The choir’s trip isn’t the only one that has been cancelled.

The Toronto District School Board stopped planning trips to the U.S. in March 2017 after Trump signed the first iteration of the travel ban, citing concerns that some students would be turned away at the border.

Members of the Nai Children’s Choir perform in a handout photo. Irene Barton/The Canadian Press

Leila Nasr, who works with the National Council of Canadian Muslims (NCCM), told Global News that the organization has heard from several people who don’t know what the ruling means for them.

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“We have received calls and concerns from Canadians who are unsure of how to proceed,” Nasr said. “They already had plans to travel to the U.S., and especially given the long weekend, and they’re worried.”

The organization is concerned the ruling will “exacerbate issues of mistreatment and discrimination” for Canadian Muslims travelling across the U.S. border.

“The main reason for our concern stems from the fact that it reinforces the idea that somehow Muslims are now — if they weren’t before — fair targets for discrimination under the pretext of national security,” she said.

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The NCCM is urging Canadian Muslims to be vigilant and prepared when crossing the border. Nasr said that means having all the proper travel documents and having an address for where you plan on staying.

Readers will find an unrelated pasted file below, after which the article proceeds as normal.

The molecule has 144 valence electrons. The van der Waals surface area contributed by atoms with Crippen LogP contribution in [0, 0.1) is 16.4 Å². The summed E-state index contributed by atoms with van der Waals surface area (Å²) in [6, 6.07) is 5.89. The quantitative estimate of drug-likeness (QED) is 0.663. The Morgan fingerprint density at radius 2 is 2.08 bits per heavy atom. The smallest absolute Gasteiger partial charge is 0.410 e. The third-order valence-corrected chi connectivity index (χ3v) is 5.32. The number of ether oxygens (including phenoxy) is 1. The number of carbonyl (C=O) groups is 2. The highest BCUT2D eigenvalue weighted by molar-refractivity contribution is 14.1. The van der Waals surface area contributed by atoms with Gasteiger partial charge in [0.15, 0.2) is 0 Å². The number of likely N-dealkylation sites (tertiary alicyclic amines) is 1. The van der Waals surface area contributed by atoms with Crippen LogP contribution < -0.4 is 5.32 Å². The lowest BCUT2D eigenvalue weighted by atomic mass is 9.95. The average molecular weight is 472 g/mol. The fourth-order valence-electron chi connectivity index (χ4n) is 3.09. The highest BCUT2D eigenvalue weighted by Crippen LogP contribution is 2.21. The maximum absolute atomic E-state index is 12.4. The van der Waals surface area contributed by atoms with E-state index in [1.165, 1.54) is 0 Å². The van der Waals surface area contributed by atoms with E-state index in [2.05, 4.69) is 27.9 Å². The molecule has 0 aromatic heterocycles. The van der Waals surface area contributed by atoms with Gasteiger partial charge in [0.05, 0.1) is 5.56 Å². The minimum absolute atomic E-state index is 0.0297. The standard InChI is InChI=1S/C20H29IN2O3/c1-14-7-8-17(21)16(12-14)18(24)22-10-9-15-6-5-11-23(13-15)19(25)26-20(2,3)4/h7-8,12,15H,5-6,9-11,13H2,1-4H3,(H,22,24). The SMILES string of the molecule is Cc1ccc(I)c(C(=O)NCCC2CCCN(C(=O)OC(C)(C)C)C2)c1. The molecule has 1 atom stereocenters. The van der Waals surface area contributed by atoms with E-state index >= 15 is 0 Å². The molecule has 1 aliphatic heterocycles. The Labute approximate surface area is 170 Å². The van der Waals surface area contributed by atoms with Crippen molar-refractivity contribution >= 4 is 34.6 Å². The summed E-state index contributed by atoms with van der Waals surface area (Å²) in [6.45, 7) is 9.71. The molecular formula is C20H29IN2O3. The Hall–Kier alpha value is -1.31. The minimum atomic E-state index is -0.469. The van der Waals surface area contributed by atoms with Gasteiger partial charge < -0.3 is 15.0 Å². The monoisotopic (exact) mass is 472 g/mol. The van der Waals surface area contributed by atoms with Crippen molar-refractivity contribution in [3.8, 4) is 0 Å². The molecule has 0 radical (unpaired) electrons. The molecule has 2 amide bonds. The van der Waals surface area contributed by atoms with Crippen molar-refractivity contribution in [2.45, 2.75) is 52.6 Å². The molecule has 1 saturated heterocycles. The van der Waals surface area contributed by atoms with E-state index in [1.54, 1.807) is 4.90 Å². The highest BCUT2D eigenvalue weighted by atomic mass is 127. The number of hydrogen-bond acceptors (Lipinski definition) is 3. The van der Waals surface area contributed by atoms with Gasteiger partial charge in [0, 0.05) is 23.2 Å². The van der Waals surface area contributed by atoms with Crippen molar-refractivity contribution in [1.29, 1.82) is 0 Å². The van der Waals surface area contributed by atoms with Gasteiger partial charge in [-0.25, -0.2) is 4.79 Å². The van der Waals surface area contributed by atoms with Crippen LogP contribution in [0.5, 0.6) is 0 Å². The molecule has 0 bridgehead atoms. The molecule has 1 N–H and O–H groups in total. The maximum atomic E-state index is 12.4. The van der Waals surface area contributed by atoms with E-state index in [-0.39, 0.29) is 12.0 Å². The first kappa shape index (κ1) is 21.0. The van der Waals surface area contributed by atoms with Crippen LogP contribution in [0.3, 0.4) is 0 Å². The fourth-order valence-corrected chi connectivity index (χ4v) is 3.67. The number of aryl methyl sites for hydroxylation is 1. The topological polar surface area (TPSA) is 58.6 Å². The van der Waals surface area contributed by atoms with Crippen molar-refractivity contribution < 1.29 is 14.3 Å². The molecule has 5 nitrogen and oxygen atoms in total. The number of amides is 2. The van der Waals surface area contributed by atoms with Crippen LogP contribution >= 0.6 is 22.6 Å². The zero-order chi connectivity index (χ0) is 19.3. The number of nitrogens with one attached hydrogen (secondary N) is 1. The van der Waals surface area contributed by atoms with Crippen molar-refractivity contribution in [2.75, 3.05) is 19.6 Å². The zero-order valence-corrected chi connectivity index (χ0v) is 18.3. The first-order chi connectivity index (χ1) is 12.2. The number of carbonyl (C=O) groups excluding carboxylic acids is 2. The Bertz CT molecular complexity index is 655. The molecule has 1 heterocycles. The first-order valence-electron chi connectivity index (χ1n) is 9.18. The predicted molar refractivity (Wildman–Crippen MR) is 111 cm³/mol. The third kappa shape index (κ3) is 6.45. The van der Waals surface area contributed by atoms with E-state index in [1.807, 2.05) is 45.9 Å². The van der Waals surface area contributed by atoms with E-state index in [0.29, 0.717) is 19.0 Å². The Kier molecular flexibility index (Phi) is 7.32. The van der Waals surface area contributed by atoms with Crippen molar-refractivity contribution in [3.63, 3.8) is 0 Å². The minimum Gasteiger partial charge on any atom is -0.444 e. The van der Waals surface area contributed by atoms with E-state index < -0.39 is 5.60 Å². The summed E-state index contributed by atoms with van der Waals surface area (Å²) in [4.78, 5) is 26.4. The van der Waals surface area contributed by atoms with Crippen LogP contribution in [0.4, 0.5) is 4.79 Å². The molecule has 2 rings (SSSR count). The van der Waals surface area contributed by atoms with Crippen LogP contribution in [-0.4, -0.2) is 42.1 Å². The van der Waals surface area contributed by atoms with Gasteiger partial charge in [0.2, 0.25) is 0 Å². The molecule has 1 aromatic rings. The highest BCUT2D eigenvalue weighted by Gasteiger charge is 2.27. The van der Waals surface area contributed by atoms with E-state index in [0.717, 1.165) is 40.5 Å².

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But the organization also has advice for what to do when matters grow complicated.

“If they do experience discrimination, we encourage them to take detailed notes, remember who they spoke to, try and get their badge or identification number, remember if there are witnesses, and what was said to you,” Nasr advised.

The council also has a section on its website that allows Canadian Muslims to confidentially report incidents of discrimination to its human rights department. Nasr explained the NCCM will then contact the individual and provide any added assistance or advice.

READ MORE: Toronto-based Syrian children’s choir turns down festival over fears of crossing U.S. border

Concerns over Tuscan program

The NCCM’s concerns about the border stretch beyond the U.S. travel ban to the Canadian Border Services Agency’s use of Tuscan, a national security database.